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Portal for ArcGIS

Below you’ll find information about accessing and using the analysis tools. This information applies to all tools.

This topic discusses the standard spatial analysis tools available in the portal. For information about the GeoAnalytics Tools , see Perform analysis using ArcGIS GeoAnalytics Server . See Understanding analysis in Portal for ArcGIS for an overview of each toolset.

The administrator of your organization needs to grant you certain privileges for you to perform analysis. To use any of the analysis tools, you need the following privileges:

  • Create, update, and delete content
  • Publish hosted feature layers
  • Spatial Analysis

If you do not have these privileges, you will not see the Perform Analysis option as described below.

Certain tools need additional privileges such as Network Analysis and GeoEnrichment . See Perform analysis for more information about these tools.

To access and use analysis tools in the map viewer, follow these steps:

  1. Open a web map containing the feature layer or layers you want to analyze in the map viewer.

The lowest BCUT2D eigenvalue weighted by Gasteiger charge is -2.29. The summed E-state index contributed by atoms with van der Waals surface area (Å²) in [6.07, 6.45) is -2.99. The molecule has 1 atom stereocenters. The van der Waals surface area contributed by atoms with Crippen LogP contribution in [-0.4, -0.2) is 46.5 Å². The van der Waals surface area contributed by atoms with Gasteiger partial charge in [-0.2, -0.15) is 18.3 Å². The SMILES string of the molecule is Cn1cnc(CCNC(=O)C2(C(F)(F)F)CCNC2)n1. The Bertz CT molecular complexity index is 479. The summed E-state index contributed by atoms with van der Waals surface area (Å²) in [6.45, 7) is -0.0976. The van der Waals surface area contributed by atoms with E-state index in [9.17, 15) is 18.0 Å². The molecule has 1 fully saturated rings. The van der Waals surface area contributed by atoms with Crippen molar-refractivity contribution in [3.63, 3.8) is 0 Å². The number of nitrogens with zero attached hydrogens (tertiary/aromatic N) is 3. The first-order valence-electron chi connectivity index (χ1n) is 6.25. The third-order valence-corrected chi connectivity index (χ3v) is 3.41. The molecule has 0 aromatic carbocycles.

2. Click the Contents button in the Details pane.
  3. You can do one of the following:
    • Click the Analysis button found on the map menu bar.
    • Alternatively, hover over the layer you want to analyze and click the Analysis button .

Both actions open the Perform Analysis pane.

The ArcGIS Python API allows GIS analysts and data scientists to query, visualize, analyze, and transform their spatial data using the powerful analysis tools available in their organization. To learn more about the analysis capabilities of the API, see the documentation site.

The standard feature analysis tools can be accessed via the Features module.

The Feature Analysis pane is illustrated below. This pane contains a number of categories and each category contains tools. To view the tools within a category, click the expand or collapse button on the left side of the category.